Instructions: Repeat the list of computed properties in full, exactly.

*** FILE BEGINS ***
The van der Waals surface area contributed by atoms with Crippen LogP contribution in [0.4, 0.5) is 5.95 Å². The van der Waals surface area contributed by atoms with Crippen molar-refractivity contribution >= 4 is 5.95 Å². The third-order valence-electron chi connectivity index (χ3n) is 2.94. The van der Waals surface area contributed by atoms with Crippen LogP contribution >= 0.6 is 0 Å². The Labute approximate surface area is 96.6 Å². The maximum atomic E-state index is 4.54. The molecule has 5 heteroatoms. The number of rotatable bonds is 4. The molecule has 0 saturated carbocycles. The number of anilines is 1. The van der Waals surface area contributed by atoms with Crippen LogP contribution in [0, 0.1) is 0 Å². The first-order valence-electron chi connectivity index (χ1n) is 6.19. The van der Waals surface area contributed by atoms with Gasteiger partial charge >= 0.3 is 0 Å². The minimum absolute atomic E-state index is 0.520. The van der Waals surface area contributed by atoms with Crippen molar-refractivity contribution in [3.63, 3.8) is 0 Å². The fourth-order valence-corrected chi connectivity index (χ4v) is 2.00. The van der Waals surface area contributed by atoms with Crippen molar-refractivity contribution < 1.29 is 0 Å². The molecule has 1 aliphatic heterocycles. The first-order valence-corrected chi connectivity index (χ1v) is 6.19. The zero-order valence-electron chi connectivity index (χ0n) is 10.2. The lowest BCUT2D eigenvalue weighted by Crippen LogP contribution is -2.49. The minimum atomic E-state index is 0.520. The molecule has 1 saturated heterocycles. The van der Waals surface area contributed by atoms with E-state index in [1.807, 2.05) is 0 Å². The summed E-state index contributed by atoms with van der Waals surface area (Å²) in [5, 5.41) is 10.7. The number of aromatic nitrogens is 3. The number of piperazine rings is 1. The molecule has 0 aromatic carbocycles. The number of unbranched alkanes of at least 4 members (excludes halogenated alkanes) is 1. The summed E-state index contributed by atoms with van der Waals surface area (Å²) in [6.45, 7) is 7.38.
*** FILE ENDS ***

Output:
The van der Waals surface area contributed by atoms with Crippen LogP contribution in [0.4, 0.5) is 5.95 Å². The van der Waals surface area contributed by atoms with Crippen molar-refractivity contribution >= 4 is 5.95 Å². The third-order valence-electron chi connectivity index (χ3n) is 2.94. The van der Waals surface area contributed by atoms with Crippen LogP contribution >= 0.6 is 0 Å². The Labute approximate surface area is 96.6 Å². The maximum atomic E-state index is 4.54. The molecule has 5 heteroatoms. The number of rotatable bonds is 4. The molecule has 0 saturated carbocycles. The number of anilines is 1. The van der Waals surface area contributed by atoms with Crippen LogP contribution in [0, 0.1) is 0 Å². The first-order valence-electron chi connectivity index (χ1n) is 6.19. The van der Waals surface area contributed by atoms with Gasteiger partial charge >= 0.3 is 0 Å². The minimum absolute atomic E-state index is 0.520. The van der Waals surface area contributed by atoms with Crippen molar-refractivity contribution in [3.63, 3.8) is 0 Å². The fourth-order valence-corrected chi connectivity index (χ4v) is 2.00. The van der Waals surface area contributed by atoms with Crippen molar-refractivity contribution < 1.29 is 0 Å². The molecule has 1 aliphatic heterocycles. The first-order valence-corrected chi connectivity index (χ1v) is 6.19. The zero-order valence-electron chi connectivity index (χ0n) is 10.2. The lowest BCUT2D eigenvalue weighted by Crippen LogP contribution is -2.49. The minimum atomic E-state index is 0.520. The molecule has 1 saturated heterocycles. The van der Waals surface area contributed by atoms with E-state index in [1.807, 2.05) is 0 Å². The summed E-state index contributed by atoms with van der Waals surface area (Å²) in [5, 5.41) is 10.7. The number of aromatic nitrogens is 3. The number of piperazine rings is 1. The molecule has 0 aromatic carbocycles. The number of unbranched alkanes of at least 4 members (excludes halogenated alkanes) is 1. The summed E-state index contributed by atoms with van der Waals surface area (Å²) in [6.45, 7) is 7.38.